On the road to being a healthy truck driver, Pt. 2
In part one, I described how truck drivers can choose a healthy lifestyle. Now, I want to share my story and some of the choices I made that helped me lose more than 130 pounds.
I started driving for Schneider in 2011. At that time, I was very unhealthy at over 500 pounds. I found it difficult to breathe, difficult to get in and out of the truck much less the trailer, and the excess weight led to a diagnosis of sleep apnea. I hated having to use a machine to keep me breathing at night because, let’s face it, I was fat!
That is when I began, or at least thought I did, to do something about it. I thought that if I didn’t eat a lot, I would lose weight. I began to eat only one large meal per day, typically around 5 p.m. In my mind I felt I was losing weight. However, my next visit to the doctor told me differently. I had gained weight.
I told my doctor what I was doing and she quickly set me straight. She taught me that by eating just one big meal per day, I was causing my body to starve. My metabolism was very slow so anything I did eat, my body absorbed it all. She suggested that I tried eating six micro meals per day. I listened to her and found myself losing weight … slowly. Then, due to some stressful events in my personal life, I let the plan go to the back burner for a while.
In 2013, I met my fiancée. Keep in mind that she is a very blunt and to-the-point kind of lady. We were talking one day and she said, “I want you to be around for a long time. You need to get healthy.” That flipped the light switch. Over the next week or so, I took a lot of time to think about what she had said. I thought about the things I couldn’t do with the kids, how nice it would be to take a walk without being out of breath and how nice it would be to be around for a long time. My then-girlfriend and I sat down and came up with a plan.
I made changes to what I ate, concentrating on limiting carbohydrates. I ate no more than 25 carbohydrates per day. My typical diet was two hard-boiled eggs for breakfast; two celery stalks and a piece of cheese for lunch and a salad with either a piece of chicken or can of tuna for dinner. I also snacked on pork rinds or almonds in moderation. I also drank a lot of water and cut out soda. I had found a diet that really worked for me and by early 2014, I had lost a lot of weight.
I have since continued to watch my carb intake and I have also begun to exercise more than just typical day-to-day activity. Many drivers complain about the newly implemented 30-minute rest break now required by the FMCSA. However, I see that as an opportunity to get in some physical activity. I either walk briskly for that 30 minutes or split it up and walk for 15 minutes and do some strength training for 15 minutes.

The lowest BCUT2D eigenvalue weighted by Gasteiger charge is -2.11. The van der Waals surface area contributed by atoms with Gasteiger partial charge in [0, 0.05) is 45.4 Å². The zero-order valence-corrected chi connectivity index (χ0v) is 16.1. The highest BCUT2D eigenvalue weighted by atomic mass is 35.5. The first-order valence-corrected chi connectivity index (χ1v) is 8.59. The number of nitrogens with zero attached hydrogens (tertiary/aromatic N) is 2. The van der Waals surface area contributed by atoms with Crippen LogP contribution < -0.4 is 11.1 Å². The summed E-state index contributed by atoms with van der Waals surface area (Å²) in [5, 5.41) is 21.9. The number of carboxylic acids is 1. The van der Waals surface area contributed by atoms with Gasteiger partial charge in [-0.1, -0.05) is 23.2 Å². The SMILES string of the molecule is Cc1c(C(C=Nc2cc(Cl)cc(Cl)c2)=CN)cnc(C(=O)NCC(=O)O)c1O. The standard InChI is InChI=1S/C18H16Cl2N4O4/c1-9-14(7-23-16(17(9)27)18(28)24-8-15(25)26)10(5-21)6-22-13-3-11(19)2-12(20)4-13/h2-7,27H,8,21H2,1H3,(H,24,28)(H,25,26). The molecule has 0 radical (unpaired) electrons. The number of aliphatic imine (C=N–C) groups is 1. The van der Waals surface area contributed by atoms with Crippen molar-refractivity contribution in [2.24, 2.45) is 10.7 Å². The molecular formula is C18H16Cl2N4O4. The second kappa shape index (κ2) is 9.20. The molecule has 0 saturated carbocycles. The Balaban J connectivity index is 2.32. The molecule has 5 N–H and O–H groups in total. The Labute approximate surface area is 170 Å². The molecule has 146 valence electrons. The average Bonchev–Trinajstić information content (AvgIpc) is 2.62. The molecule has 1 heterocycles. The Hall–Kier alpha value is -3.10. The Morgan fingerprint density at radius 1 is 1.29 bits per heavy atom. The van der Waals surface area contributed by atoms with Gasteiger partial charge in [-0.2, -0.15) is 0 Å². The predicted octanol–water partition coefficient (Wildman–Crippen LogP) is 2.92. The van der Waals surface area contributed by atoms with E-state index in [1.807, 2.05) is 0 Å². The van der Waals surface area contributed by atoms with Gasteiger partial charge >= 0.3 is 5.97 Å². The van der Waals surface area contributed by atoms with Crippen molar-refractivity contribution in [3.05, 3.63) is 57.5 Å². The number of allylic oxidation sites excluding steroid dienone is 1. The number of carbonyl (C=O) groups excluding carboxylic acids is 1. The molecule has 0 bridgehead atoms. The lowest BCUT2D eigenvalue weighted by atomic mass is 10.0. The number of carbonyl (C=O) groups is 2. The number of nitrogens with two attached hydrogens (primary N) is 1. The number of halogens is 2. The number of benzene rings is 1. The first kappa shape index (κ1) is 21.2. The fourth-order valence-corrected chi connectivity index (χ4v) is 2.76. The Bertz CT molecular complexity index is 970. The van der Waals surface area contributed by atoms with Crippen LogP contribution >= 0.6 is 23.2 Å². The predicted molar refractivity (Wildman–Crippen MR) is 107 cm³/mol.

When I get a chance to visit a gym or even one of the Schneider Operating Centers that have weight rooms, I gear up for a thorough cardio workout. I have recently adapted my diet plan based on some new information. I allow myself 1,200-1,500 calories per day and 45-60 carbs per meal. If I consume much less, I find it causes my body to go into starvation mode and slows my metabolism.
I plan “3, 4, 5” for this diet: 300 calories for breakfast, 400 calories for lunch and 500 calories for dinner. I then use the remaining 300 calories for snacks between meals. I keep my sodium intake low as excess sodium leads to higher blood pressure. Remember to drink at least 64 ounces of water. There are many liquid water enhancers on the market today to make your water more appealing.
Currently, at 368 pounds, I am far from my goal weight of 230 pounds. I am still on the road to being a healthy truck driver and I am enjoying life much more. I am more active than I have ever been. I can do things with the kids that I couldn’t before. I don’t get short of breath like I used to.
I recently visited my doctor and got the thrill of watching his jaw drop when he got the results of my labs. My eating right and exercising more than the typical daily activity has led to excellent cholesterol (both good and bad), normal blood pressure, a normal A1C (blood sugar) level and best of all, I may not be on a CPAP much longer! All because of the caring words of my girlfriend and the things I now choose to eat and choose to do.
Check out part three, in which I describe some actions you can take on your road to being a healthy truck driver.
At Schneider, your wellness matters.
JD Simpson lives in southeast Kansas. He has been driving for eight years, the last four with Schneider. He began with Schneider on a Walmart Dedicated account in Illinois before becoming a west coast driver on the Aurora Parts and Accessories Dedicated account in Indiana. JD recently got engaged, and he and his fiancée will be tying the knot in May 2016.